Tuesday, November 25, 2008
Man in Harbour Castle cocaine trial was convicted in New York of using Hasidic Jews as drug couriers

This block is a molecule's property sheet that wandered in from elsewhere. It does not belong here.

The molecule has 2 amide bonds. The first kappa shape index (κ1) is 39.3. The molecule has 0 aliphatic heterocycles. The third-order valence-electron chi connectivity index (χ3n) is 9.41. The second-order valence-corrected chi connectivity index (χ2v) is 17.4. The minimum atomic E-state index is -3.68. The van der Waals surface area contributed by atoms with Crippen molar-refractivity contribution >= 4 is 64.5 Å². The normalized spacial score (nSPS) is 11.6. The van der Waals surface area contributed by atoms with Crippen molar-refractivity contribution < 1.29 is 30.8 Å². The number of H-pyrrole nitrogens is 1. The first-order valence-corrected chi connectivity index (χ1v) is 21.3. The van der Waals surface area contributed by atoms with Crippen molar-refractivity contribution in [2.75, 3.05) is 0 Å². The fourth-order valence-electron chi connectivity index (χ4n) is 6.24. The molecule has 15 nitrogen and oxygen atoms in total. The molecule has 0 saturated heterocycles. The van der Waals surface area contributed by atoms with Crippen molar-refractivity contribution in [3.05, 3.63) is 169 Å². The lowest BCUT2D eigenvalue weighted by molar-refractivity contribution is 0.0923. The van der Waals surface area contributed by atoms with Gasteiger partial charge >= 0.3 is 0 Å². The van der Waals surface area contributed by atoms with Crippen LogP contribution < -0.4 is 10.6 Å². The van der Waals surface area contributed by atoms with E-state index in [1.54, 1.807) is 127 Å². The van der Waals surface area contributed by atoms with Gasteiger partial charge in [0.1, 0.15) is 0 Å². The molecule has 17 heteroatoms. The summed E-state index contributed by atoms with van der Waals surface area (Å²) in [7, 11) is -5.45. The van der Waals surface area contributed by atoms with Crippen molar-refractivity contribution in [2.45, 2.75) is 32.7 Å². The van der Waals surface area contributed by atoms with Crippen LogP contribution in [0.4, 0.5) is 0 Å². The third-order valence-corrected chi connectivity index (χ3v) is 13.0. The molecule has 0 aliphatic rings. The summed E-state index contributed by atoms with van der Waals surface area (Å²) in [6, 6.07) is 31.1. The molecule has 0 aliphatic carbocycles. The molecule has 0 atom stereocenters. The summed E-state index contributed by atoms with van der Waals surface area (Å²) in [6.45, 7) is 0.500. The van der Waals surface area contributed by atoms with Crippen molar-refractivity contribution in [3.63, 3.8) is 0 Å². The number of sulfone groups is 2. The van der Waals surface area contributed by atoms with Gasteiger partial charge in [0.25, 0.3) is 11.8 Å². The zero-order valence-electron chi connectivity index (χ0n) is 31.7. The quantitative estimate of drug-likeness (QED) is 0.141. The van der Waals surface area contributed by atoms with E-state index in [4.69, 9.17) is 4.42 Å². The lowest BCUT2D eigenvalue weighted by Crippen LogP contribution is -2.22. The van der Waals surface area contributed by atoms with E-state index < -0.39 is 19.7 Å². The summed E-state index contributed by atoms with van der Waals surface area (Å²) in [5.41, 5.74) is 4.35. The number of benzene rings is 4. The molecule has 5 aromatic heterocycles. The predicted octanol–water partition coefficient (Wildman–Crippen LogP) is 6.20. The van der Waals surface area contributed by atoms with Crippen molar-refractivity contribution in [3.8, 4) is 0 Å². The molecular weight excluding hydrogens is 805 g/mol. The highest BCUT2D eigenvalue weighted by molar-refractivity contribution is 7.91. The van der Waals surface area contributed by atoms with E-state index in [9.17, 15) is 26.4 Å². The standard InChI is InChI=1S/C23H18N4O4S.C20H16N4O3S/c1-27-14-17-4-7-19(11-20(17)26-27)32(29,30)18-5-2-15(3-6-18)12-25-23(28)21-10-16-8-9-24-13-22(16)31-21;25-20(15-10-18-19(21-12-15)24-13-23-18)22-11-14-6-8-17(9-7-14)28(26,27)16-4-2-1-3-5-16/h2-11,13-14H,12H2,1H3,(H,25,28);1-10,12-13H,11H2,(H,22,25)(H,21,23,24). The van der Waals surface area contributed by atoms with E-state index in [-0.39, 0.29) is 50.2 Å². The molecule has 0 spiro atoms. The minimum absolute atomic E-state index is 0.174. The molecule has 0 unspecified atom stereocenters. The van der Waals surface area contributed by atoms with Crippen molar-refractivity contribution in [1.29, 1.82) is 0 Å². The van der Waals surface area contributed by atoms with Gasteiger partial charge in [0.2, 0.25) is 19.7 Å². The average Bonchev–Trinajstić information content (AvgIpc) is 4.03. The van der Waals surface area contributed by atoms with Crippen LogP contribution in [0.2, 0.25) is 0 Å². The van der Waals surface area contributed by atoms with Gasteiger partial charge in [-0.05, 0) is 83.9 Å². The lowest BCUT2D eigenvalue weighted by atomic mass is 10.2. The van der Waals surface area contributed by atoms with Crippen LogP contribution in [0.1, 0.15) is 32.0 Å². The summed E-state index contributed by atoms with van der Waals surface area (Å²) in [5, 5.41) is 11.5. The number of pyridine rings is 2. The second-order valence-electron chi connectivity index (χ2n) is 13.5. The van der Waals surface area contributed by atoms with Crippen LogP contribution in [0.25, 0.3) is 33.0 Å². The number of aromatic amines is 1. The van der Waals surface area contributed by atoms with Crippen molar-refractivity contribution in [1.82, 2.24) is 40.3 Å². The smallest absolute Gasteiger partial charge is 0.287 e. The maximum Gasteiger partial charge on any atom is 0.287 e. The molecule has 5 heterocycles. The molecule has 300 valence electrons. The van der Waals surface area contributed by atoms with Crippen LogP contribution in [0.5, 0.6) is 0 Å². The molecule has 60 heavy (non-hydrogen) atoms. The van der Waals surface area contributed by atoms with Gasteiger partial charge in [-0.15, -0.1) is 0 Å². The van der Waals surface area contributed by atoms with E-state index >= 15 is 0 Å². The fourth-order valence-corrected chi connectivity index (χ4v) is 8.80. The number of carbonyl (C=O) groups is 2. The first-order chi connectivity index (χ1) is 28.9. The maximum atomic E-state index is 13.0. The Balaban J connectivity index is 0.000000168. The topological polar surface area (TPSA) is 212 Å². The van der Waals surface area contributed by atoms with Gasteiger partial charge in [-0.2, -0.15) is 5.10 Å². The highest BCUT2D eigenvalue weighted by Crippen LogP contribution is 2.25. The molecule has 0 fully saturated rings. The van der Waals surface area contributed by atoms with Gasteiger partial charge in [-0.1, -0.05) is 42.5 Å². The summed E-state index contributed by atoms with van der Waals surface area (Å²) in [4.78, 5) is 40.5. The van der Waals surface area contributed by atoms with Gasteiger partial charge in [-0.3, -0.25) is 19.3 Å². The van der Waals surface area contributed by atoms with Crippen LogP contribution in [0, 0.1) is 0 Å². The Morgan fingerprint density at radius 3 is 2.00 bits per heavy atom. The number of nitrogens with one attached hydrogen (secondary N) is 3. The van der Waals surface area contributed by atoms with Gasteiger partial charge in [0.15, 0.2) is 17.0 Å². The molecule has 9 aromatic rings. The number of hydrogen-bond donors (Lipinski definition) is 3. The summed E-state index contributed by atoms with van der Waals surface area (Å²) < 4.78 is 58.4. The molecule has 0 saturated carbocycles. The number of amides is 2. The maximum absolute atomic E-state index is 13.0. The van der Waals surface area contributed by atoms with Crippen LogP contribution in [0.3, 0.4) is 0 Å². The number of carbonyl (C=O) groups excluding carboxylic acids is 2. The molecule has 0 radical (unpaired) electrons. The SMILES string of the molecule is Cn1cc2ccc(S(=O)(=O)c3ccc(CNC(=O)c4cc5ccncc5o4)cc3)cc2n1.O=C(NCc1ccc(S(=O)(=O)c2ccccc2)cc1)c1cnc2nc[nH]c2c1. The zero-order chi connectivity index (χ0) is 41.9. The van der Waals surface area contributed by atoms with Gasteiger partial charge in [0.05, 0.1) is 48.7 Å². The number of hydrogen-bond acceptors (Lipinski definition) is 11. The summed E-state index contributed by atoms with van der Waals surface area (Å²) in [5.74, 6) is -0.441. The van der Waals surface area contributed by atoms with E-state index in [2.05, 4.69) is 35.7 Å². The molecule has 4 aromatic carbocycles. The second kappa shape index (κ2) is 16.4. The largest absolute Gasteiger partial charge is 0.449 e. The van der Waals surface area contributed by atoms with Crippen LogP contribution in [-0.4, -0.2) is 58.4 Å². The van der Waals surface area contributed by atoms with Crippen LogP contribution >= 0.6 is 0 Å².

A Toronto jury that has begun deliberations in a cocaine trafficking case was never told that one of the accused is an international "ecstasy kingpin" whose life story is the subject of a Hollywood film project. In 2001, Sean Erez, now 38, pleaded guilty to drug conspiracy in Brooklyn, N.Y., after admitting to running an ecstasy distribution network that used young Orthodox Jews to smuggle the "hug drug" out of Amsterdam and into the U.S. The Israeli-born Erez, who had previous drug convictions, was sentenced to 15 years in a U.S. prison. In 2005, Ottawa approved his transfer to a Canadian facility and he was paroled in the summer of that year. His notoriety is such that a quick Google search turns up various accounts of the infamous scheme attributed to Erez, who figured customs officials would never suspect young Hasidic Jews of serving as drug couriers. "The recruiters believed that these couriers would not attract the attention of customs inspectors because of their conservative background and their religious dress and appearance," said a press release issued by the U.S. Attorney's Office in New York. "The recruiters exploited the youth and relatively sheltered background of their recruits by falsely telling them that they would be smuggling diamonds." According to the popular Internet Movie Database, Montreal-born moviemaker Ian Kessner is developing a feature film called Glow, "based on the real life story of ecstasy kingpin Sean Erez." Kessner could not be reached for comment. But Nataly Abitan, Erez's ex-girlfriend – and the Crown's key witness in the cocaine case – is listed as a "friend" on Kessner's Facebook page. Erez's latest trouble with the law began on a visit to Toronto in the summer of 2006 when he was shot in the stomach and legs at the upscale Westin Harbour Castle hotel on the waterfront. Police later charged Erez and another man, Evgene Starchik, 26, of British Columbia, with possession of cocaine for the purpose of trafficking.